Movie review by
S. Jhoanna Robledo, Common Sense Media
Milk Movie Poster Image
Popular with kidsParents recommend
Memorable, mature biopic brings a movement to life.
  • R
  • 2008
  • 128 minutes

Parents say

age 14+
Based on 7 reviews

Kids say

age 12+
Based on 23 reviews

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A lot or a little?

The parents' guide to what's in this movie.

Positive Messages

Milk discovers a sense of purpose when he moves to San Francisco with and becomes an equal-rights advocate. His story gives hope to countless gay men, many of whom are afraid to come out. Milk and his longtime boyfriend appear to have a nurturing, supportive relationship, but when they break up, Milk finds himself embroiled in a highly dysfunctional relationship, which unfortunately ends in suicide. Later, Milk himself is assassinated by a fellow politician. Political intrigue and betrayals are revealed; the assassination plays out in excruciating detail onscreen.


A man shoots two others, point blank. Another man is beat up in a hate crime. Black-and-white archival footage shows homosexuals being harassed by cops. Also, a man Milk is involved with hangs himself; the scene in which his body is discovered is upsetting and somewhat gruesome.


Hook ups between men. Lots of ogling and a fair number of conversations filled with sexual innuendo (including discussion of what one person would "do" to another). Naked photos; a man walks around in his briefs. Men kiss and grope each other.


Fairly explicit, including "c--ksucking," "dick," "s--t," "f--k," "prick," and more. A derogatory epithet that starts with "f" is also hurled a few times.

Drinking, Drugs & Smoking

Social drinking, some to the point of inebriation. Some characters are shown rolling marijuana.

What parents need to know

Parents need to know that this intense, stirring drama examines the life of Harvey Milk, a civil- and gay-rights advocate who was assassinated in 1978. It explores prejudice against homosexuals and traces the beginnings of the gay rights movement. The film offers an unflinching look at homophobia during that era. Expect strong language (including "f--k" and "s--t"), sexual situations, partial nudity, political manipulation, suicide, and murder. Some material may be too challenging for younger teens, but older teens and adults will find it a thought-provoking piece of history.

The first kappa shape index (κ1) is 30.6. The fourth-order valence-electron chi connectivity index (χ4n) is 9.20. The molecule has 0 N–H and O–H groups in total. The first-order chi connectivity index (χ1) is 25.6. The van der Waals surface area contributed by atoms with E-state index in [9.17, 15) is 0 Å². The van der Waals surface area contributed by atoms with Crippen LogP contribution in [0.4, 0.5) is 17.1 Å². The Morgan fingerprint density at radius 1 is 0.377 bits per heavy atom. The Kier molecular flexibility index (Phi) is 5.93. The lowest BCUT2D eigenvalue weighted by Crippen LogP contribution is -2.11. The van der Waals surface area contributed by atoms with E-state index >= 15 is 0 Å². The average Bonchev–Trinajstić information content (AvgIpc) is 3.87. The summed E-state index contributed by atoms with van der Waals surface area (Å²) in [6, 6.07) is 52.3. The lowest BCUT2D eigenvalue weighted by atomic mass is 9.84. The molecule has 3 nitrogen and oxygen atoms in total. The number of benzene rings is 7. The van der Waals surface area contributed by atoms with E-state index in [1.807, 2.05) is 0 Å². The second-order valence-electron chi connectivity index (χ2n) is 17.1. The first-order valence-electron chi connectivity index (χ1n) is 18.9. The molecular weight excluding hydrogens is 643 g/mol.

User Reviews

  • Parents say
  • Kids say
Adult Written byMatt1Syd July 28, 2011
Parent of a 1 and 8-year-old Written bySteffauri516 July 21, 2011

Moving and educational movie~

I greatly enjoyed this film; I was raised in a very open family around lots of different people, and both of my parents agreed that it is never too early to exp... Continue reading
Teen, 17 years old Written byBreakingBeauty4 February 16, 2015


Sean Penn's dynamite performance as Harvey Milk is deserving of the Oscar.
Teen, 13 years old Written bylecritic April 5, 2009

Best Movie of 08

Every single person who voted for prop 8 should be forced to see this. The acting was beautiful and there was not too much in the way of inappropriate things. I... Continue reading

What's the story?

On the eve of his 40th birthday, closeted New Yorker Harvey Milk (Sean Penn) meets the love of his life, Scott Smith (James Franco), and decides it's time to find a "new scene." He heads to San Francisco, where he and Smith open a camera shop in the Castro. There, determined to enjoy a life where he and others are free to live and love, Milk discovers his true calling as an advocate for equal rights and, eventually, a leader of the gay-rights movement. But after he finally succeeds in becoming the first openly gay man to be elected to public office by winning a seat on the city's Board of Supervisors in 1977, Milk meets Dan White (Josh Brolin). A conservative politician also serving on the board, White grows increasingly frustrated by his own inability to navigate politics' rough waters -- Milk's strong suit -- until, one fateful day in 1978, he unleashes his rage on Milk and San Francisco Mayor George Moscone (Victor Garber).

Is it any good?

Although this film wears its politics on its sleeve, it does so with finely tuned storytelling and brilliant pacing that propels the action forward without sacrificing character development. "Message" films often fail to distinguish themselves cinematically because they're so focused on hitting their talking points -- but MILK isn't that kind of message movie. Penn delivers an Oscar-worthy perofrmance as Milk, a San Francisco icon who's presented with all the complexities of an everyman -- a charismatic, courageous everyman -- who finds his way to greatness. Happily, the supporting cast -- particularly Franco, Brolin, and Emile Hirsch as Milk's friend/fellow activist Cleve Jones -- are also up to snuff. (That said, though it's true Milk traveled in large social circles, his entourage could have been trimmed for the film so it wouldn't feel quite so crowded.)

Director Gus Van Sant, who unleashes a singular vision here, throws archival footage into the mix, giving it heft -- not that Milk really needed any more of it. The film is infused with a palpable sense of purpose. Soulful, enlightening, politically relevant, and thoroughly affecting, Milk will leave audiences breathless.

Talk to your kids about ...

  • Families can talk about what Harvey Milk stood for -- pro and con. What do your kids think about the gay rights movement, and how do they think things have changed -- if at all -- since 1978? Does the movie have a point of view on Milk's role in history? Do your kids think it's accurate? Why? Another good discussion can be had about the art of the film itself and how the filmmakers used archival footage in the movie. Does that affect the authenticity of what people are seeing?

Movie details

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